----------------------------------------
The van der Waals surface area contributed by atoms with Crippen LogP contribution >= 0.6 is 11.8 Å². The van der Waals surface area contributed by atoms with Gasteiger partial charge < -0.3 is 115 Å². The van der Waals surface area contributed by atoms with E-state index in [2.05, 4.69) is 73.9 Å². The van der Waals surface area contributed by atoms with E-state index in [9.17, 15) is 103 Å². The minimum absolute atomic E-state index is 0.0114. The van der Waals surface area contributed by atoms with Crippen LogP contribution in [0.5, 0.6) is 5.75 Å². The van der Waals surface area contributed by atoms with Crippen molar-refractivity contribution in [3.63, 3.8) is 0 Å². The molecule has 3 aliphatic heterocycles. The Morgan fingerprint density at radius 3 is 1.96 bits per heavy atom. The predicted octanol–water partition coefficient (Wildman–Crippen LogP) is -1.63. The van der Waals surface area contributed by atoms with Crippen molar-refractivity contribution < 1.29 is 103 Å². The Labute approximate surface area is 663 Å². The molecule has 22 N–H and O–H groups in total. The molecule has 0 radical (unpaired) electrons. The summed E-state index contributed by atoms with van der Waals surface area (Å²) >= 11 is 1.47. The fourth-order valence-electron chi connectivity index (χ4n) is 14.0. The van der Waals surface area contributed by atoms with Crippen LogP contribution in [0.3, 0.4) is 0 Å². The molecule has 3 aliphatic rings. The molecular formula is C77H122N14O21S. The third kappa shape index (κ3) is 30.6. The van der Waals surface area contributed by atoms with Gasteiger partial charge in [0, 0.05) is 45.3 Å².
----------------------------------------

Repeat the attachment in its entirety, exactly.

The van der Waals surface area contributed by atoms with Crippen LogP contribution >= 0.6 is 11.8 Å². The van der Waals surface area contributed by atoms with Gasteiger partial charge < -0.3 is 115 Å². The van der Waals surface area contributed by atoms with E-state index in [2.05, 4.69) is 73.9 Å². The van der Waals surface area contributed by atoms with E-state index in [9.17, 15) is 103 Å². The minimum absolute atomic E-state index is 0.0114. The van der Waals surface area contributed by atoms with Crippen LogP contribution in [0.5, 0.6) is 5.75 Å². The van der Waals surface area contributed by atoms with Crippen molar-refractivity contribution in [3.63, 3.8) is 0 Å². The molecule has 3 aliphatic heterocycles. The Morgan fingerprint density at radius 3 is 1.96 bits per heavy atom. The predicted octanol–water partition coefficient (Wildman–Crippen LogP) is -1.63. The van der Waals surface area contributed by atoms with Crippen molar-refractivity contribution < 1.29 is 103 Å². The Labute approximate surface area is 663 Å². The molecule has 22 N–H and O–H groups in total. The molecule has 0 radical (unpaired) electrons. The summed E-state index contributed by atoms with van der Waals surface area (Å²) >= 11 is 1.47. The fourth-order valence-electron chi connectivity index (χ4n) is 14.0. The van der Waals surface area contributed by atoms with Crippen LogP contribution in [0.3, 0.4) is 0 Å². The molecule has 3 aliphatic rings. The molecular formula is C77H122N14O21S. The third kappa shape index (κ3) is 30.6. The van der Waals surface area contributed by atoms with Gasteiger partial charge in [0, 0.05) is 45.3 Å².